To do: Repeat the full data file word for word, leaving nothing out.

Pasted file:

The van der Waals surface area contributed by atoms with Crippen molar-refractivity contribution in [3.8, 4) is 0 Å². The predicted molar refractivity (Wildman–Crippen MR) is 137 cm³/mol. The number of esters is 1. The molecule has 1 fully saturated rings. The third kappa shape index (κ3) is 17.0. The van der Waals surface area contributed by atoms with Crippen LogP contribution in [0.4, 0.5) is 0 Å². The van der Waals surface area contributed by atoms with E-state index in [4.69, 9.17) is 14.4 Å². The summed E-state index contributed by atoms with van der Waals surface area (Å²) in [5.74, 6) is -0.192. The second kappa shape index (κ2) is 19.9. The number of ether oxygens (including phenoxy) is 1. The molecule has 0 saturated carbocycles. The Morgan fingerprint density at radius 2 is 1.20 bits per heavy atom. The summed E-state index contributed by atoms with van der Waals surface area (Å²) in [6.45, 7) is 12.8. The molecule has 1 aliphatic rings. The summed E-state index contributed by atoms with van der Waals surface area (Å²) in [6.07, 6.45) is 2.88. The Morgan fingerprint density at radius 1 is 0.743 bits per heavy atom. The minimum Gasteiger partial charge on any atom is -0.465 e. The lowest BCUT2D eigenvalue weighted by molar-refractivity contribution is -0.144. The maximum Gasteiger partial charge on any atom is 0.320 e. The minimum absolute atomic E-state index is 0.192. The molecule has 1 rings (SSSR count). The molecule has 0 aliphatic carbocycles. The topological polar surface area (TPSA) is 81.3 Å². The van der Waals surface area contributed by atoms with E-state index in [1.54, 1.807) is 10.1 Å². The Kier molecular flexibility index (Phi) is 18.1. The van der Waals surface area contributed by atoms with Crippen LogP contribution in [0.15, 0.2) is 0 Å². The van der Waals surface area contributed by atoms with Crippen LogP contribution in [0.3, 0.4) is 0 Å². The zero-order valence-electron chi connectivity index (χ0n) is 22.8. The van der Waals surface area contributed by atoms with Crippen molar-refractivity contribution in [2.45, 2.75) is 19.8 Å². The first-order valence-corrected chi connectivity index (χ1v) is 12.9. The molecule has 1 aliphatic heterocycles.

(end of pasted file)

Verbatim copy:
The van der Waals surface area contributed by atoms with Crippen molar-refractivity contribution in [3.8, 4) is 0 Å². The predicted molar refractivity (Wildman–Crippen MR) is 137 cm³/mol. The number of esters is 1. The molecule has 1 fully saturated rings. The third kappa shape index (κ3) is 17.0. The van der Waals surface area contributed by atoms with Crippen LogP contribution in [0.4, 0.5) is 0 Å². The van der Waals surface area contributed by atoms with E-state index in [4.69, 9.17) is 14.4 Å². The summed E-state index contributed by atoms with van der Waals surface area (Å²) in [5.74, 6) is -0.192. The second kappa shape index (κ2) is 19.9. The number of ether oxygens (including phenoxy) is 1. The molecule has 0 saturated carbocycles. The Morgan fingerprint density at radius 2 is 1.20 bits per heavy atom. The summed E-state index contributed by atoms with van der Waals surface area (Å²) in [6.45, 7) is 12.8. The molecule has 1 aliphatic rings. The summed E-state index contributed by atoms with van der Waals surface area (Å²) in [6.07, 6.45) is 2.88. The Morgan fingerprint density at radius 1 is 0.743 bits per heavy atom. The minimum Gasteiger partial charge on any atom is -0.465 e. The lowest BCUT2D eigenvalue weighted by molar-refractivity contribution is -0.144. The maximum Gasteiger partial charge on any atom is 0.320 e. The minimum absolute atomic E-state index is 0.192. The molecule has 1 rings (SSSR count). The molecule has 0 aliphatic carbocycles. The topological polar surface area (TPSA) is 81.3 Å². The van der Waals surface area contributed by atoms with E-state index in [1.54, 1.807) is 10.1 Å². The Kier molecular flexibility index (Phi) is 18.1. The van der Waals surface area contributed by atoms with Crippen LogP contribution in [0.15, 0.2) is 0 Å². The van der Waals surface area contributed by atoms with Crippen LogP contribution in [0.3, 0.4) is 0 Å². The zero-order valence-electron chi connectivity index (χ0n) is 22.8. The van der Waals surface area contributed by atoms with Crippen molar-refractivity contribution in [2.45, 2.75) is 19.8 Å². The first-order valence-corrected chi connectivity index (χ1v) is 12.9. The molecule has 1 aliphatic heterocycles.